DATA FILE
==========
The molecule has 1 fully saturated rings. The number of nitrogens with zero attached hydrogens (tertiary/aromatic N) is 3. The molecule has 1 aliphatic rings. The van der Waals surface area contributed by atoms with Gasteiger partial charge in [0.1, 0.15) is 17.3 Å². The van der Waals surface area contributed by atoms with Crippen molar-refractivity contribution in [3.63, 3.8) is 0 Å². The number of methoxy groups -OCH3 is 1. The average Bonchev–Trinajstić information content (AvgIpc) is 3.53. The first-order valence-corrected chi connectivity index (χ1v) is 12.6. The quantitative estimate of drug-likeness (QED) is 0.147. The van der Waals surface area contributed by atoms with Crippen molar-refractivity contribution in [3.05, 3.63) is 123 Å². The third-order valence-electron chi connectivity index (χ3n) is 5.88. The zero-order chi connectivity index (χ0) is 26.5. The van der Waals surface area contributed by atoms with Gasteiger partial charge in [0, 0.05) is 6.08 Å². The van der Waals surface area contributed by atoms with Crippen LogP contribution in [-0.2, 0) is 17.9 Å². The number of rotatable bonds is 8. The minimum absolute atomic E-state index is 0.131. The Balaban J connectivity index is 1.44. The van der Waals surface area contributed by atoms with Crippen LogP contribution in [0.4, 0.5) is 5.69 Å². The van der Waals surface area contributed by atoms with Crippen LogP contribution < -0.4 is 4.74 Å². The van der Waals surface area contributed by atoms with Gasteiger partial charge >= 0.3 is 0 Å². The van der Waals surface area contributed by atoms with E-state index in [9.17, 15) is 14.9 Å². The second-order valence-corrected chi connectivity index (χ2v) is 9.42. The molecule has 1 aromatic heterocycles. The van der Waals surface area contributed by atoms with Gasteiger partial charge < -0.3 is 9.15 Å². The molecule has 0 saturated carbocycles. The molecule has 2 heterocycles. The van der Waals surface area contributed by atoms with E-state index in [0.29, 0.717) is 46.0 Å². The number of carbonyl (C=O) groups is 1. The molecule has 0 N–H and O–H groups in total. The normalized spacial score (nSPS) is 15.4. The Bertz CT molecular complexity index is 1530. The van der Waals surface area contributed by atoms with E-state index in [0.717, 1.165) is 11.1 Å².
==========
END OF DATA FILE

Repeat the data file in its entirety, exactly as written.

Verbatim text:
The molecule has 1 fully saturated rings. The number of nitrogens with zero attached hydrogens (tertiary/aromatic N) is 3. The molecule has 1 aliphatic rings. The van der Waals surface area contributed by atoms with Gasteiger partial charge in [0.1, 0.15) is 17.3 Å². The van der Waals surface area contributed by atoms with Crippen molar-refractivity contribution in [3.63, 3.8) is 0 Å². The number of methoxy groups -OCH3 is 1. The average Bonchev–Trinajstić information content (AvgIpc) is 3.53. The first-order valence-corrected chi connectivity index (χ1v) is 12.6. The quantitative estimate of drug-likeness (QED) is 0.147. The van der Waals surface area contributed by atoms with Crippen molar-refractivity contribution in [3.05, 3.63) is 123 Å². The third-order valence-electron chi connectivity index (χ3n) is 5.88. The zero-order chi connectivity index (χ0) is 26.5. The van der Waals surface area contributed by atoms with Gasteiger partial charge in [0, 0.05) is 6.08 Å². The van der Waals surface area contributed by atoms with Crippen LogP contribution in [-0.2, 0) is 17.9 Å². The number of rotatable bonds is 8. The minimum absolute atomic E-state index is 0.131. The Balaban J connectivity index is 1.44. The van der Waals surface area contributed by atoms with Crippen LogP contribution in [0.4, 0.5) is 5.69 Å². The van der Waals surface area contributed by atoms with Crippen LogP contribution < -0.4 is 4.74 Å². The van der Waals surface area contributed by atoms with Gasteiger partial charge >= 0.3 is 0 Å². The van der Waals surface area contributed by atoms with E-state index in [9.17, 15) is 14.9 Å². The second-order valence-corrected chi connectivity index (χ2v) is 9.42. The molecule has 1 aromatic heterocycles. The van der Waals surface area contributed by atoms with Gasteiger partial charge < -0.3 is 9.15 Å². The molecule has 0 saturated carbocycles. The molecule has 2 heterocycles. The van der Waals surface area contributed by atoms with E-state index in [0.29, 0.717) is 46.0 Å². The number of carbonyl (C=O) groups is 1. The molecule has 0 N–H and O–H groups in total. The normalized spacial score (nSPS) is 15.4. The Bertz CT molecular complexity index is 1530. The van der Waals surface area contributed by atoms with E-state index in [0.717, 1.165) is 11.1 Å².